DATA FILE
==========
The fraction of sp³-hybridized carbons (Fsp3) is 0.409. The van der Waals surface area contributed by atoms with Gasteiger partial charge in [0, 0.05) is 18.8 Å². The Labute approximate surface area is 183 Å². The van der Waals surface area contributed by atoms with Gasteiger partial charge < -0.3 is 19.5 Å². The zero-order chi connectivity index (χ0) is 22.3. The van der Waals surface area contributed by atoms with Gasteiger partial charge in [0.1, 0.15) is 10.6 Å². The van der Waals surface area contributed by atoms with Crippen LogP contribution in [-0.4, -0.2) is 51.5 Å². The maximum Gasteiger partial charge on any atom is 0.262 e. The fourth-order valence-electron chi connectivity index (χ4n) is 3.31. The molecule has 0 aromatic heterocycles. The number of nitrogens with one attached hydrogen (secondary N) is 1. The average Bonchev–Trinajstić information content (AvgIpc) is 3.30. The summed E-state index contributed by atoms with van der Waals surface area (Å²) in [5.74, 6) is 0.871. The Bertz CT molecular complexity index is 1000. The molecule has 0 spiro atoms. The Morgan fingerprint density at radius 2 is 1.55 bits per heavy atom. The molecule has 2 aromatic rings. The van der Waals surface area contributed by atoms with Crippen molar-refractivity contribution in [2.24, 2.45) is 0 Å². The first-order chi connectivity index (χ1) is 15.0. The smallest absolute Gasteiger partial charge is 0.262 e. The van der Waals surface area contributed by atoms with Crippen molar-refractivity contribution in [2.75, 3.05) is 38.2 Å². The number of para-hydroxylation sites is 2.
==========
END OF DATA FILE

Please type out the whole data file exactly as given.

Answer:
The fraction of sp³-hybridized carbons (Fsp3) is 0.409. The van der Waals surface area contributed by atoms with Gasteiger partial charge in [0, 0.05) is 18.8 Å². The Labute approximate surface area is 183 Å². The van der Waals surface area contributed by atoms with Gasteiger partial charge < -0.3 is 19.5 Å². The zero-order chi connectivity index (χ0) is 22.3. The van der Waals surface area contributed by atoms with Gasteiger partial charge in [0.1, 0.15) is 10.6 Å². The van der Waals surface area contributed by atoms with Crippen LogP contribution in [-0.4, -0.2) is 51.5 Å². The maximum Gasteiger partial charge on any atom is 0.262 e. The fourth-order valence-electron chi connectivity index (χ4n) is 3.31. The molecule has 0 aromatic heterocycles. The number of nitrogens with one attached hydrogen (secondary N) is 1. The average Bonchev–Trinajstić information content (AvgIpc) is 3.30. The summed E-state index contributed by atoms with van der Waals surface area (Å²) in [5.74, 6) is 0.871. The Bertz CT molecular complexity index is 1000. The molecule has 0 spiro atoms. The Morgan fingerprint density at radius 2 is 1.55 bits per heavy atom. The molecule has 2 aromatic rings. The van der Waals surface area contributed by atoms with Crippen molar-refractivity contribution in [2.24, 2.45) is 0 Å². The first-order chi connectivity index (χ1) is 15.0. The smallest absolute Gasteiger partial charge is 0.262 e. The van der Waals surface area contributed by atoms with Crippen molar-refractivity contribution in [2.75, 3.05) is 38.2 Å². The number of para-hydroxylation sites is 2.